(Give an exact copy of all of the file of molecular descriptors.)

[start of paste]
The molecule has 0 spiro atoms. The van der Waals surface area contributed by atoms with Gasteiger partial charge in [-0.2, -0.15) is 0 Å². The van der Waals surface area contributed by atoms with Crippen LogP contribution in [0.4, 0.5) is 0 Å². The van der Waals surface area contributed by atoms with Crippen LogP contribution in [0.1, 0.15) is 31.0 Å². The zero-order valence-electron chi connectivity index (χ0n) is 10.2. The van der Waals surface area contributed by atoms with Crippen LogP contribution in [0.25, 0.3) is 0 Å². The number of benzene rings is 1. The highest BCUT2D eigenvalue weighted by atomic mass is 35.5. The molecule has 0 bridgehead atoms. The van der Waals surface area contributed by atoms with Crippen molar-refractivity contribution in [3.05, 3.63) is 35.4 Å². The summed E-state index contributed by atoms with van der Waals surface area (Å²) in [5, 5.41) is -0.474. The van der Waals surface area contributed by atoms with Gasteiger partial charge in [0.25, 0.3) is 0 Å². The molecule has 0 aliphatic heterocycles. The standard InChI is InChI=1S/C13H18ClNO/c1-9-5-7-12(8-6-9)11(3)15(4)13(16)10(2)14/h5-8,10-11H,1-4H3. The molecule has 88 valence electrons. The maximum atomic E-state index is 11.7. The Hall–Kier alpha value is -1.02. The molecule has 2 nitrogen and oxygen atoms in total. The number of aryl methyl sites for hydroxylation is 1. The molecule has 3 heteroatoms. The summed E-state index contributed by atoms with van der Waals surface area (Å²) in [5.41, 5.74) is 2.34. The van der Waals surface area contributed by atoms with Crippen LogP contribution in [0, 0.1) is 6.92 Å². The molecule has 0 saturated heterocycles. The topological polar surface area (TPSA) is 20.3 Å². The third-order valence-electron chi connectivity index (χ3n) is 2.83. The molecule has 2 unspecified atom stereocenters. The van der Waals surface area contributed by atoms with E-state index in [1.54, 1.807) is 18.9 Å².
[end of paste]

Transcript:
The molecule has 0 spiro atoms. The van der Waals surface area contributed by atoms with Gasteiger partial charge in [-0.2, -0.15) is 0 Å². The van der Waals surface area contributed by atoms with Crippen LogP contribution in [0.4, 0.5) is 0 Å². The van der Waals surface area contributed by atoms with Crippen LogP contribution in [0.1, 0.15) is 31.0 Å². The zero-order valence-electron chi connectivity index (χ0n) is 10.2. The van der Waals surface area contributed by atoms with Crippen LogP contribution in [0.25, 0.3) is 0 Å². The number of benzene rings is 1. The highest BCUT2D eigenvalue weighted by atomic mass is 35.5. The molecule has 0 bridgehead atoms. The van der Waals surface area contributed by atoms with Crippen molar-refractivity contribution in [3.05, 3.63) is 35.4 Å². The summed E-state index contributed by atoms with van der Waals surface area (Å²) in [5, 5.41) is -0.474. The van der Waals surface area contributed by atoms with Gasteiger partial charge in [0.25, 0.3) is 0 Å². The molecule has 0 aliphatic heterocycles. The standard InChI is InChI=1S/C13H18ClNO/c1-9-5-7-12(8-6-9)11(3)15(4)13(16)10(2)14/h5-8,10-11H,1-4H3. The molecule has 88 valence electrons. The maximum atomic E-state index is 11.7. The Hall–Kier alpha value is -1.02. The molecule has 2 nitrogen and oxygen atoms in total. The number of aryl methyl sites for hydroxylation is 1. The molecule has 3 heteroatoms. The summed E-state index contributed by atoms with van der Waals surface area (Å²) in [5.41, 5.74) is 2.34. The van der Waals surface area contributed by atoms with Crippen LogP contribution in [0, 0.1) is 6.92 Å². The molecule has 0 saturated heterocycles. The topological polar surface area (TPSA) is 20.3 Å². The third-order valence-electron chi connectivity index (χ3n) is 2.83. The molecule has 2 unspecified atom stereocenters. The van der Waals surface area contributed by atoms with E-state index in [1.54, 1.807) is 18.9 Å².